Spare a thought for Donald Trump. It’s one thing for a family member to pen a tell-all family memoir when you’re still in the Oval Office and four months away from a make-or-break election.
In her new book, an advance copy of which has been seen by The Irish Times, she fuses her experience growing up in the Trump family – her father was Donald Trump’s eldest brother Fred, who died aged 42 – with the insight of the therapist’s couch.
“I have no problem calling Donald a narcissist – he meets all nine criteria as outlined in the Diagnostic and Statistical Manual of Mental Disorders (DSM-5),” she coolly declares in the prologue, referring to the handbook used by experts the world over.
But she says his condition is much more than that.
At the heart of Trump’s troubles, she argues, was his father Fred, whom she describes as a “sociopath”.
A figure reminiscent of Joe Kennedy, the Boston patriarch who ferociously propelled his sons John, Bobby and Edward to the top of American politics, Fred Trump was a self-made business man who did everything to build his property business and ensure his sons inherited this wealth.
After Mary’s father Fred failed to live up to his own father’s ideals, Donald, eight years younger, took up the mantle.
Too Much and Never Enough is in essence a psychoanalytic reading of the current president. The young Donald Trump’s mother fell ill when he was just a toddler, becoming “emotionally and physically absent”. Deprived of his mother’s attention, Donald looked to his father in these crucial developmental years but was rebuffed by anger or indifference. “Needing” for the young Donald Trump, she writes, “became equated with humiliation, despair, and hopelessness”.
In order to cope, Donald “began to develop powerful but primitive defences, marked by an increasing hostility to others”.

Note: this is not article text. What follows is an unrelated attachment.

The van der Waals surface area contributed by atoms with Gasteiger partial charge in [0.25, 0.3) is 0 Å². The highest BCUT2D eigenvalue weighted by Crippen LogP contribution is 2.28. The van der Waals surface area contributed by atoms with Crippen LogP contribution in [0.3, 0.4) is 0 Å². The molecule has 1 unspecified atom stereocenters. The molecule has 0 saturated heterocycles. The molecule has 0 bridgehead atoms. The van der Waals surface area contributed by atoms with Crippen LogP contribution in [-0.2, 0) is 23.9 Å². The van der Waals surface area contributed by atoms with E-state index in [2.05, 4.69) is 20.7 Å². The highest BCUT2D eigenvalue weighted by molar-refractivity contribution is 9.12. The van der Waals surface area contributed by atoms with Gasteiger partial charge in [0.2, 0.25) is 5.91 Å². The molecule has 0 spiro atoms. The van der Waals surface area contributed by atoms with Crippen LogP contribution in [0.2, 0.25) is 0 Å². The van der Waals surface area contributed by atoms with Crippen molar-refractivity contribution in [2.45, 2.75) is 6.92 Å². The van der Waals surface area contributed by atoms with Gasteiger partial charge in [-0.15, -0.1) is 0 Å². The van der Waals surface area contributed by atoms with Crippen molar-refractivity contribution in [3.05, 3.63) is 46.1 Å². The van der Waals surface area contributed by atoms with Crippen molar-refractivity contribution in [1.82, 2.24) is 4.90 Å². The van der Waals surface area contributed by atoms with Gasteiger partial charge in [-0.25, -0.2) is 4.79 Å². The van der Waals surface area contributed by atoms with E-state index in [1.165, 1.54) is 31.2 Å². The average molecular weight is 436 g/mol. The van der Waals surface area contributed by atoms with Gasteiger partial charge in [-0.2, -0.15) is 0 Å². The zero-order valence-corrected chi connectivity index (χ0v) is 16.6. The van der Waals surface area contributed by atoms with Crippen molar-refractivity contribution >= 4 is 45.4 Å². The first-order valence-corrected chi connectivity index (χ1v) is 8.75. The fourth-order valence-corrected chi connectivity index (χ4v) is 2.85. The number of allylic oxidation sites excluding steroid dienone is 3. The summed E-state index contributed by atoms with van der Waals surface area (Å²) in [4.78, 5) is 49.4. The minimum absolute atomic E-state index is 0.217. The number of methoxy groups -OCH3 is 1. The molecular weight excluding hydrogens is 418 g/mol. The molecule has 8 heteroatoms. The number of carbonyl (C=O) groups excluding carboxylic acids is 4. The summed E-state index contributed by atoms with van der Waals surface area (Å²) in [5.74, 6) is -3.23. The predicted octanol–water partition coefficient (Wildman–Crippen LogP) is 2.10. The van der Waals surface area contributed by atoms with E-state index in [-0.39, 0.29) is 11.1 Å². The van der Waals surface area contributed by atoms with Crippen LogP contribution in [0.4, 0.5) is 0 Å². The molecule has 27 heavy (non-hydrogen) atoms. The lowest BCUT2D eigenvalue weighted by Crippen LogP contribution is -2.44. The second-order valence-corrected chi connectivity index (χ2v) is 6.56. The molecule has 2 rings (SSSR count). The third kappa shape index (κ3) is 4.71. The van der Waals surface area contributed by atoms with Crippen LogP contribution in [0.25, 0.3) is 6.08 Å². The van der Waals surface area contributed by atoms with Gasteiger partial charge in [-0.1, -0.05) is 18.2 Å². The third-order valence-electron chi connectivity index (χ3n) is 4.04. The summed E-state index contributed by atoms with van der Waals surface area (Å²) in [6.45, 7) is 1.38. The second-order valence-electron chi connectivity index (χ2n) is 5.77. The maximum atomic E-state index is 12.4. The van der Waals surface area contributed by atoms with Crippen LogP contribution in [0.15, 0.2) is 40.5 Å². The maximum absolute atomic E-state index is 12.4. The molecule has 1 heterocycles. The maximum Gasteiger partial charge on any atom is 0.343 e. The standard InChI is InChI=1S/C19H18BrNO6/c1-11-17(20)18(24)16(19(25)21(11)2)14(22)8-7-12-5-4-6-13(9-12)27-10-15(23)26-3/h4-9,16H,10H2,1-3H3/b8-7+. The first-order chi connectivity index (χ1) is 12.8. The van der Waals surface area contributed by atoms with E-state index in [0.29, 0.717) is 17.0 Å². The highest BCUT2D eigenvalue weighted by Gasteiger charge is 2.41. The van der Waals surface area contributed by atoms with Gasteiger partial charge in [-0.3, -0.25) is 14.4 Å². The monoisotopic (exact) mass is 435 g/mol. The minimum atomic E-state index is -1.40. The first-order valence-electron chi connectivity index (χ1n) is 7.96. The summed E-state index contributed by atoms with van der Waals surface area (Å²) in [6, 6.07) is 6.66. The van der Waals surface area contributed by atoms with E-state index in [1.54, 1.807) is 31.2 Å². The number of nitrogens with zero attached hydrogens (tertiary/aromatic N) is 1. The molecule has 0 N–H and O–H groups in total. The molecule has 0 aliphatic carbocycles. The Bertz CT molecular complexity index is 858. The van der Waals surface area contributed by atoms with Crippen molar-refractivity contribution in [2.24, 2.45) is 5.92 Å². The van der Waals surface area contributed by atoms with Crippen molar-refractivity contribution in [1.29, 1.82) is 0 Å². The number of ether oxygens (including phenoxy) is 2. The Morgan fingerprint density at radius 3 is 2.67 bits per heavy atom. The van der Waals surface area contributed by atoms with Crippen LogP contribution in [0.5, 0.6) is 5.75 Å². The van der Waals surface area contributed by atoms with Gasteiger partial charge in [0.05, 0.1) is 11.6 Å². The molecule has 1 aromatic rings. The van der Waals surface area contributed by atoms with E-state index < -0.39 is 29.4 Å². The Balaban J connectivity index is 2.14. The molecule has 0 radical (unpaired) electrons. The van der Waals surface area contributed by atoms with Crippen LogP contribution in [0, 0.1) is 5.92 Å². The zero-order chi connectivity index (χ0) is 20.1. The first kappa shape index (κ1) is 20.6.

As she sketches a history of Donald Trump’s childhood, we see the signs of the future character traits that would become so well-known to the world. “He tormented his little brother and stole his toys,” she remarks at one point. He paid a friend to sit his SAT exams in order to get into Wharton Business School. When his brother Fred was dying in the family home suffering from heart problems, alcoholism and depression, Trump went to the movies.
The book gives delicious details of the Trump family world. The “gold lamé shoe with a four-inch heel filled with hard candy” that Trump’s first wife, Ivana, gave to Mary one Christmas. Her first time meeting 28-year-old Melania, mute and mysterious, who uttered only one word of interest when Donald erroneously told her that his niece used to take drugs. A family dinner Trump hosted in the White House, two months after his inauguration.
In many ways, Mary Trump’s memoir is very different to the recent book by John Bolton, whose dense, detailed account of his time as national security adviser may be of most interest to future scholars of Trump’s foreign policy.
But, like Bolton, she too is an unreliable narrator of sorts.
She and her brother sued Trump and his surviving three siblings over her grandfather’s will. She did not speak to her aunts or uncles for almost a decade until she received an invitation to her cousin Ivanka’s wedding to Jared Kushner.
Running through the book is her own sad story about her childhood and her deep love for her father, who she alleges was “destroyed” by Donald, “following the lead of my grandfather and with the complicity, silence and inaction of his siblings”.
She describes a man who struggled with life and addiction, and was too gentle to stand up to his bullying father and his expectations.
Donald Trump has himself mentioned his brother Fred publicly during his presidency, stating that his brother’s alcoholism is the reason he is a teetotaler.
In many ways, Mary Trump’s book is as much about rehabilitating the memory of her father as it is a character assassination of her uncle. The book is itself an act of therapy as she works through her complex feelings towards her father.
While in many ways the real villain of the piece is Donald’s father, Fred, the book sheds an important light on the familial and psychological impulses that shaped the 45th president of the United States.